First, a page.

NZ Flag, NZ symbol

The people of New Zealand have democratically chosen to retain the flag adopted in 1902. Fair enough. A clear but smaller than expected majority either wanted to keep this flag or for a variety of reasons didn’t want the alternative flag.


The alternative was a bob each way flag, retaining some of the character of the existing flag but dropping the colonial union jack and including New Zealand’s most recognisable symbol, the silver fern on black (except the fern wasn’t silver).

So the country will continue with split identities – an official flag that features another flag and is often confused with our neighbours, Australia, and a unique and widely used symbol, the fern on black.

Here’s some examples of what New Zealand will be recognised by:












Some war service and family connections:





And so it goes on. Like it or not the fern is New Zealand’s symbol.

We will continue to have our over a hundred year old New Zealand flag.

And we will continue to use and be recognised by the silver fern in it’s many forms.


This is our reality.

New Zealand’s monarchist state, explained

NZ Herald cartoon today:

There’s a number of things that could be read from that.

Sports supporters who want to keep the current flag? I don’t think there are many England team fans in New Zealand, especially when the likes of the All Blacks or Black Caps or Silver Ferns or Black Ferns play them.

John Key? He likes the Queen and her honours system but wants a distinctive New Zealand flag.


I wonder if he wears his new flag lapel badge when he gets his knighthood.


Key at Ratana, January 2016

Too late for a fern on black flag option?

I was a bit surprised and disappointed that a silver fern on black flag wasn’t included in the final choices for the first flag referendum. I would have seriously considered voting for it. It is already an iconic symbol of New Zealand in a wide range of ways.

There seems to be an attempt to rev up a campaign to add this flag as a sixth option for next month’s referendum. I suspect it’s too late and will struggle to get sufficient momentum.

Parliament doesn’t sit again for over another week (13, 14, 15 October are the next sitting days) and i doubt anything could happen until then at the earliest. Seems too late to me.

Matthew Hooton has been tootin’ for adding the fern on black flag, and NBR have done a poll that sort of supports it. Yesterday:

In @TheNBR today, 880000 NZ voters want plain #blackflag with #silverfern added to #nzflag referendum ballot. @johnkeypm @TrevorMallard

Exclusive in @TheNBR today, 880000 NZ voters want plain #blackflag with #silverfern added to #nzflag referendum @johnkeypm @TrevorMallard

And at NBR yesterday:


Fri 2 Oct 

Scientific poll result “dwarfs” 50,000 signatures on Red Peak petition.

Featured Comment
But they used an ‘Expert Panel’ on $640/day to pick the four flags? What could have gone wrong? If only we had some kind of forum, potentially a group of 121 people who would be elected based on a mix of local and national preference.

A paywalled website is not going to get a lot of traffic. Thats all you can see if you don’t have a subscription.

Cameron Slater gave it a plug at Whale Oil:

Will John Key rush through some more flag legislation?

John Key caved to Twitter and a dodgy 50,000 signature online petition to include “Red Peak” on the ballot for the flag referendum.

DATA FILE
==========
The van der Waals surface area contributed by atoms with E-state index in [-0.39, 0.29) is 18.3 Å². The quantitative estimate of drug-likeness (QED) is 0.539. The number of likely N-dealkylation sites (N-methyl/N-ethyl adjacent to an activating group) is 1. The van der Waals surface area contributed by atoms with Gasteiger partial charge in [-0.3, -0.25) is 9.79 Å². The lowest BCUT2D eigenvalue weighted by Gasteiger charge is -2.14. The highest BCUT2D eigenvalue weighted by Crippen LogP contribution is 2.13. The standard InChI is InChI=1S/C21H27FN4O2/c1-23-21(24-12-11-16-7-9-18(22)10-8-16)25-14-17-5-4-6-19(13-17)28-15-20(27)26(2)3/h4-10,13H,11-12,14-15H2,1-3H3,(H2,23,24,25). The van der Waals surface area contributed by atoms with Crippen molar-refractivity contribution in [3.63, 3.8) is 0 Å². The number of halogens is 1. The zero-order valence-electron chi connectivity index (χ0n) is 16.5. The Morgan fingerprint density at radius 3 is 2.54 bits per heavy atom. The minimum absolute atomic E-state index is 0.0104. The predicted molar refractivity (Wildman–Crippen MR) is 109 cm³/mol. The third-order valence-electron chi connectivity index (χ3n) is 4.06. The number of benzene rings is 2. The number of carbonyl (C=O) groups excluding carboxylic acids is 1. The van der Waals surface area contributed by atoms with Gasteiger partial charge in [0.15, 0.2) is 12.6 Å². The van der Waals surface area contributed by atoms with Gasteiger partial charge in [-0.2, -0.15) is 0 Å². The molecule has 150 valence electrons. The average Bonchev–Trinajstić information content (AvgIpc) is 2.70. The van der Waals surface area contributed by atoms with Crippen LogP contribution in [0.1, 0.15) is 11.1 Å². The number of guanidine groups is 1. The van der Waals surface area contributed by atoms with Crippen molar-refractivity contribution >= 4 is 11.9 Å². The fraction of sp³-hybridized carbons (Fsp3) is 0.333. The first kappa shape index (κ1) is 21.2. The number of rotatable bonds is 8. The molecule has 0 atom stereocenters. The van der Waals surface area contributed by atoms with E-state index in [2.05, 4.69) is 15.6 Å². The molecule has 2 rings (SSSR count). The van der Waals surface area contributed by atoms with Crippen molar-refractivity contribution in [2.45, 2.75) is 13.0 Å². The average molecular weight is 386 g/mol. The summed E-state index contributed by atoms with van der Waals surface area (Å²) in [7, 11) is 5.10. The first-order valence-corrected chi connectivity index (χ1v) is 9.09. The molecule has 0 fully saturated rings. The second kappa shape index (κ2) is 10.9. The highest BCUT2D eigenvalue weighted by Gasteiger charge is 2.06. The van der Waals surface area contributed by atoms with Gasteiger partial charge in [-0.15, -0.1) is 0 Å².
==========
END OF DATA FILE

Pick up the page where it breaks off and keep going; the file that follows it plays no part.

He might have to pass some more urgent legislation now after a proper scientific poll has found that 880,000 people want the All Black flag included.

He quotes from NBR giving details of the poll:

A UMR poll exclusive to NBR has revealed that more than a quarter of eligible voters want a flag with a silver fern on a black background (otherwise known as the All Blacks flag) included in the referendum on whether we should change the national ensign.

The telephone survey of a nationally representative sample of 750 New Zealanders aged 18 years or over was conducted from 24 to 27 September and asked the following question:

“As you may be aware, the Red Peak flag design has recently been added as a fifth option in the referendum on changing the flag. Do you think the plain silver fern on a black background should also be added?”

A total of 28% answered in the affirmative.

But that means nothing on it’s own. What was the whole poll result? I don’t know.

Hooton is pushing for the addition:

Retweet if you think this flag should added to ballot.

Embedded image permalink

Curiously that’s a different fern design to the one NBR used.

Does Hooton seriously think another flag option can be added at this late stage?

BREAKING: says govt won’t put on ballot til & say so

He links to the NBR poll article but most people will only get Unlock this PAID CONTENT article so won’t see the details.

Hooton must know there’s little chance of getting sufficient momentum and little chance of getting a very late flag addition.

Is he being mischievous? Is he trying to set up some future anti-flag change/anti-Key mischief?

Another thing – neither of the above silver fern on black designs were in the final forty flag options.

This is the Kyle Lockwood design that made the long list:

Silver Fern (Black & White) by Kyle Lockwood from Wellington, tagged with: Black, White, Fern, History, Nature.

The flag NBR used looks a squashed up version of the All Blacks logo – this is legally protected design.

The design Hooton is promoting was used in some flags not in the final forty and is repeated on various Wikipedia pages but I can’t find the source.

Whatever the motives behind the push for the silver fern on black flag to be added I think it’s probably futile.

I think this is the closest to fern-on-black we can get for a new flag:

Five choices then two choices

We have now got five choices for a possible alternate flag.

I’ve got mixed feelings about the addition of Red Peak. Overall I think it’s a positive change.

There’s a few negatives, a major one being the precedent set of a journalist/social media campaign overriding the specified process. And it shits on people who might have wanted a different fifth flag but didn’t have the benefit of the media weight that got in behind Red Peak.

But if parliament overwhelmingly votes to add an option then it has legitimacy regardless of how it got into the frame.

And now it removes some of the many grizzles about the flag change process (although it added more, some opposers will never be happy).

The key thing is that Red Peak will only get chosen if it really does have (or gets) enough popular support and gets more votes than any of the other options.